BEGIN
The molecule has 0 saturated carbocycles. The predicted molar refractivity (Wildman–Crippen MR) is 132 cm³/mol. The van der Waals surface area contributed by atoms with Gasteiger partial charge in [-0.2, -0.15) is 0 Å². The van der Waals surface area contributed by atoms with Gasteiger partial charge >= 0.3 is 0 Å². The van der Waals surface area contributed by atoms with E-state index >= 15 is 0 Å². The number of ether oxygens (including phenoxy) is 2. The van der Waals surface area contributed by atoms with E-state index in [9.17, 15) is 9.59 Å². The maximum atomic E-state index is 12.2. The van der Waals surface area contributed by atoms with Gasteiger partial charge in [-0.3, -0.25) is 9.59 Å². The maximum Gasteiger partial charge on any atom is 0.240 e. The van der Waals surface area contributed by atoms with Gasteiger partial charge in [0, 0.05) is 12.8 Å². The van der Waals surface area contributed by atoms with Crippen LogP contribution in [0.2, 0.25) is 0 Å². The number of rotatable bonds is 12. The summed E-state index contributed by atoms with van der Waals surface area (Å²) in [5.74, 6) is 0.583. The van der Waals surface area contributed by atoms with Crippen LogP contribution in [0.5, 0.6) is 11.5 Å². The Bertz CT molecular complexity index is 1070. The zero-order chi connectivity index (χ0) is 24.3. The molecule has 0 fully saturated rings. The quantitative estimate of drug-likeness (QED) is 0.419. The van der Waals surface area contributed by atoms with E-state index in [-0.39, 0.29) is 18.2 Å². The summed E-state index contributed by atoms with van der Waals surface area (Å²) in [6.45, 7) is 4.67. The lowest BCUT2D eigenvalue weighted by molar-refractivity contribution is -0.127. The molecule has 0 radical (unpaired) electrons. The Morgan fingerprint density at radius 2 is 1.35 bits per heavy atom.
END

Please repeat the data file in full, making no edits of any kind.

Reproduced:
The molecule has 0 saturated carbocycles. The predicted molar refractivity (Wildman–Crippen MR) is 132 cm³/mol. The van der Waals surface area contributed by atoms with Gasteiger partial charge in [-0.2, -0.15) is 0 Å². The van der Waals surface area contributed by atoms with Gasteiger partial charge >= 0.3 is 0 Å². The van der Waals surface area contributed by atoms with E-state index >= 15 is 0 Å². The number of ether oxygens (including phenoxy) is 2. The van der Waals surface area contributed by atoms with E-state index in [9.17, 15) is 9.59 Å². The maximum atomic E-state index is 12.2. The van der Waals surface area contributed by atoms with Gasteiger partial charge in [-0.3, -0.25) is 9.59 Å². The maximum Gasteiger partial charge on any atom is 0.240 e. The van der Waals surface area contributed by atoms with Gasteiger partial charge in [0, 0.05) is 12.8 Å². The van der Waals surface area contributed by atoms with Crippen LogP contribution in [0.2, 0.25) is 0 Å². The number of rotatable bonds is 12. The summed E-state index contributed by atoms with van der Waals surface area (Å²) in [5.74, 6) is 0.583. The van der Waals surface area contributed by atoms with Crippen LogP contribution in [0.5, 0.6) is 11.5 Å². The Bertz CT molecular complexity index is 1070. The zero-order chi connectivity index (χ0) is 24.3. The molecule has 0 fully saturated rings. The quantitative estimate of drug-likeness (QED) is 0.419. The van der Waals surface area contributed by atoms with E-state index in [-0.39, 0.29) is 18.2 Å². The summed E-state index contributed by atoms with van der Waals surface area (Å²) in [6.45, 7) is 4.67. The lowest BCUT2D eigenvalue weighted by molar-refractivity contribution is -0.127. The molecule has 0 radical (unpaired) electrons. The Morgan fingerprint density at radius 2 is 1.35 bits per heavy atom.